[Beowulf] Big storage

Jeffrey B. Layton laytonjb at charter.net
Fri Aug 24 14:17:11 PDT 2007

Bruce Allen wrote:
> Hi Jeff,
> OK, I see the point.  You are not worried about multiple unreadable 
> sectors making it impossible to reconstruct lost data.  You are 
> worried about 'whole disk' failure.

Well, no actually. I'm worried about unrecoverable reads on the
remaining disks during reconstruction. :) Is that what you are referring

> I definitely agree that this is a possible problem.  In fact we 
> operate all of our UWM data archives (about 300 TB) as RAID-6 to 
> reduce the probability of this.  The idea of a second disk failing in 
> a RAID-5 array during rebuild does not make for a good night's sleep!

Did you see Garth's comments? Even using a number of 500TB drives
greatly increases the probability of a URE during reconstruction. RAID-6
helps you sleep, but not as much as you think :) Scares the cr** out of me.
I'm looking to build a home server and I think I'm going to do RAID-61
to give myself some extra protection. I just have to figure out how to power
all of them and find a case where they can fit and a motherboard with enough
SATA connectors :)



> Cheers,
>     Bruce
> On Fri, 24 Aug 2007, Jeffrey B. Layton wrote:
>> Bruce,
>> I urge you to read Garth's comments. Your description of what
>> RAID controllers do is very good when there are no failed drives.
>> If a drive fails though, you can't scan the disks looking for bad
>> sectors.
>> During a reconstruction, the RAID controller is reconstructing
>> the data based on the remaining drives and the parity.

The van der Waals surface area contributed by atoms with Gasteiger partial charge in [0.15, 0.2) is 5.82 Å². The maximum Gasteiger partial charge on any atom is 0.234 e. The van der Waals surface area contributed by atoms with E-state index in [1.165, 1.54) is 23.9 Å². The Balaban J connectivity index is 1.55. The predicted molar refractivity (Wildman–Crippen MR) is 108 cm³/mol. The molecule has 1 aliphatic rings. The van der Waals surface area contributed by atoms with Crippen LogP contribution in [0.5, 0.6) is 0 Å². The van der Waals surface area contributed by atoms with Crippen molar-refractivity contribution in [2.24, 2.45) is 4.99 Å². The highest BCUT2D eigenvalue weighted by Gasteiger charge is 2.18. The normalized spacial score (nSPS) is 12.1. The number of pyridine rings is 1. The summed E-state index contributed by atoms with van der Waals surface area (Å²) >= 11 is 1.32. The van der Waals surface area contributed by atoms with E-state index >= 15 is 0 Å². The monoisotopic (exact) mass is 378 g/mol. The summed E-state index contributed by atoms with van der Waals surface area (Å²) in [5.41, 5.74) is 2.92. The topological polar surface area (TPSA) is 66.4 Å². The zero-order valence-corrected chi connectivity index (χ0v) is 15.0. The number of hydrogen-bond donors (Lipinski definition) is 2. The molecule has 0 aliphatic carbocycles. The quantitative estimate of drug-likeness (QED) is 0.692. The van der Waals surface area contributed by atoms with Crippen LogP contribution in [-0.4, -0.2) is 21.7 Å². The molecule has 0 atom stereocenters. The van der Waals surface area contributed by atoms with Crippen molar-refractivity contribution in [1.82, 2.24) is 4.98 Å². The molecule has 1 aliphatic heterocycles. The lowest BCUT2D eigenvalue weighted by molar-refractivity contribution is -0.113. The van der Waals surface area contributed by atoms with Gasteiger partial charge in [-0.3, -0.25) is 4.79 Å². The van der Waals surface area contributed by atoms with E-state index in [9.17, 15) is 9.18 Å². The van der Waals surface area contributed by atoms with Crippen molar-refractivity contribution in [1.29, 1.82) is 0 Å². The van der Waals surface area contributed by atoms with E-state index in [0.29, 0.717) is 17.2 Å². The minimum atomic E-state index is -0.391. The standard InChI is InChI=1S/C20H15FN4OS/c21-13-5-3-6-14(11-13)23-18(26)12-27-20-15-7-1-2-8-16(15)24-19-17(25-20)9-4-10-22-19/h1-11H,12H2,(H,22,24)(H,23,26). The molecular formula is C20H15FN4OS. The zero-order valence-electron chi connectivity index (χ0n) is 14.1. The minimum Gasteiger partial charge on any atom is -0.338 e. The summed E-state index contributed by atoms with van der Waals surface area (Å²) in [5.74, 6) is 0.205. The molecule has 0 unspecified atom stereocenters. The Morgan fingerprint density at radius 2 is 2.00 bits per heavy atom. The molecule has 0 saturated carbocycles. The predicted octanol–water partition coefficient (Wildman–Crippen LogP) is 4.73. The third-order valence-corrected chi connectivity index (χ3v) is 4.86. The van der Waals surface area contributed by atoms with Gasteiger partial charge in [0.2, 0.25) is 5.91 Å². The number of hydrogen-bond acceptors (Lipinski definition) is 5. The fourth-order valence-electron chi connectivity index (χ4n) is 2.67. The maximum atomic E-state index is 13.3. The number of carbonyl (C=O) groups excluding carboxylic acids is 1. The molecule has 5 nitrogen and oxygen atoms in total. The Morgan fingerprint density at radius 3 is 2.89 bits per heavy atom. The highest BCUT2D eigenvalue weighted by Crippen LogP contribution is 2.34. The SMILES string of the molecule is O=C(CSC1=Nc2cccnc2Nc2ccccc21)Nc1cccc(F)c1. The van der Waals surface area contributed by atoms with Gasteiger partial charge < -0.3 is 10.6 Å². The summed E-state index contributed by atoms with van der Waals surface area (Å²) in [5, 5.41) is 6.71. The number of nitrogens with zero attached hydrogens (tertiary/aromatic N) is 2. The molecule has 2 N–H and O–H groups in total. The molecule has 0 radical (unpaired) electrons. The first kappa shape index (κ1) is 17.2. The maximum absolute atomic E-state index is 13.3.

>> Unfortunately, the controller is likely to be block based so it has
>> to rebuild every block of the failed disk. But if the controller is
>> doing a reconstruction and hits a URE, then the reconstruction
>> process just stops and the controller cries uncle. This means you
>> have to restore the failed array from a backup. This means the
>> entire volume.
>> With drives getting larger and larger all the time, the window of
>> vulnerability during reconstruction (where a second drive failure
>> will fail the entire volume) has grown because it takes longer and
>> longer to reconstruct so much data. This is why people are moving
>> to RAID-6. But RAID-6 is expensive in terms of capacity and performance
>> (Note: it has worse write performance than RAID-5). It gives the
>> ability to tolerate a second drive failure, but it may not reduce the
>> window of vulnerability during reconstruction because it takes longer
>> to reconstruct.
>> Here's an article where Garth talks about this (it's at the end):
>> http://www.eweek.com/article2/0,1895,2168821,00.asp
>> I wanted to note one quick thing from the article:
>> "The probability of the disk failing to read back data is the same as
>> it was long ago, so today you can expect at least one failed read every
>> 10TB to 100TB. But the reconstruction of a failed 500GB disk in an
>> 11-disk array has to read 5TB, so there can be an unacceptably large
>> chance of failure to rebuild every one of the 1 billion sectors on the
>> failed disk."
>> So if a reconstruction fails, you have to copy 5TB of data from the
>> backup to the volume. If you do this from tape - you're going to wait
>> a long time. You can do it from a disk backup but it still may take
>> some time to move 5TB across the wire depending upon how you
>> everything connected.
>> Jeff
>>> Hi Jeff,
>>> For this reason, in a RAID system with a lot of disks it is 
>>> important to scan the disks looking for unreadable (UNC =